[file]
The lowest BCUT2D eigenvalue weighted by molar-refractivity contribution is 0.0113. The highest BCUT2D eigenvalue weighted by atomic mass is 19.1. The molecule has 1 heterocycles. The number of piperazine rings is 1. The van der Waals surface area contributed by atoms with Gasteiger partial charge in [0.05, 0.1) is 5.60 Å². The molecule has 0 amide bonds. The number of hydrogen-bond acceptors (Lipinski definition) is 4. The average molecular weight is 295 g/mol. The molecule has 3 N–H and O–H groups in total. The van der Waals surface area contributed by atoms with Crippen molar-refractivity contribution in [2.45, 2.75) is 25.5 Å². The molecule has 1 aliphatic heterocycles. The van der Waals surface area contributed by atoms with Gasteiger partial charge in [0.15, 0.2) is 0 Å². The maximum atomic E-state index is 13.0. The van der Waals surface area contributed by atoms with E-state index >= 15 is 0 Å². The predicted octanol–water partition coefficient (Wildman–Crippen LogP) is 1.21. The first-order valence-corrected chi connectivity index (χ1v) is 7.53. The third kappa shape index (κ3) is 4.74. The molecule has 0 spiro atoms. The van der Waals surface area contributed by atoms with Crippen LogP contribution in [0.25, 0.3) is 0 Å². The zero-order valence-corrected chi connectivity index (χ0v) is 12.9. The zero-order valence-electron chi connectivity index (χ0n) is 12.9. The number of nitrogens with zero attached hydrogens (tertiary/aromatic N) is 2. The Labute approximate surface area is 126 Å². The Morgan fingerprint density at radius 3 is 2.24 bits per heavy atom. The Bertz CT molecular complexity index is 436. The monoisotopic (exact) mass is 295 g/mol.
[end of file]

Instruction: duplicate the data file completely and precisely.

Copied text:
The lowest BCUT2D eigenvalue weighted by molar-refractivity contribution is 0.0113. The highest BCUT2D eigenvalue weighted by atomic mass is 19.1. The molecule has 1 heterocycles. The number of piperazine rings is 1. The van der Waals surface area contributed by atoms with Gasteiger partial charge in [0.05, 0.1) is 5.60 Å². The molecule has 0 amide bonds. The number of hydrogen-bond acceptors (Lipinski definition) is 4. The average molecular weight is 295 g/mol. The molecule has 3 N–H and O–H groups in total. The van der Waals surface area contributed by atoms with Crippen molar-refractivity contribution in [2.45, 2.75) is 25.5 Å². The molecule has 1 aliphatic heterocycles. The van der Waals surface area contributed by atoms with Gasteiger partial charge in [0.15, 0.2) is 0 Å². The maximum atomic E-state index is 13.0. The van der Waals surface area contributed by atoms with E-state index >= 15 is 0 Å². The predicted octanol–water partition coefficient (Wildman–Crippen LogP) is 1.21. The first-order valence-corrected chi connectivity index (χ1v) is 7.53. The third kappa shape index (κ3) is 4.74. The molecule has 0 spiro atoms. The van der Waals surface area contributed by atoms with Crippen LogP contribution in [0.25, 0.3) is 0 Å². The zero-order valence-corrected chi connectivity index (χ0v) is 12.9. The zero-order valence-electron chi connectivity index (χ0n) is 12.9. The number of nitrogens with zero attached hydrogens (tertiary/aromatic N) is 2. The Labute approximate surface area is 126 Å². The Morgan fingerprint density at radius 3 is 2.24 bits per heavy atom. The Bertz CT molecular complexity index is 436. The monoisotopic (exact) mass is 295 g/mol.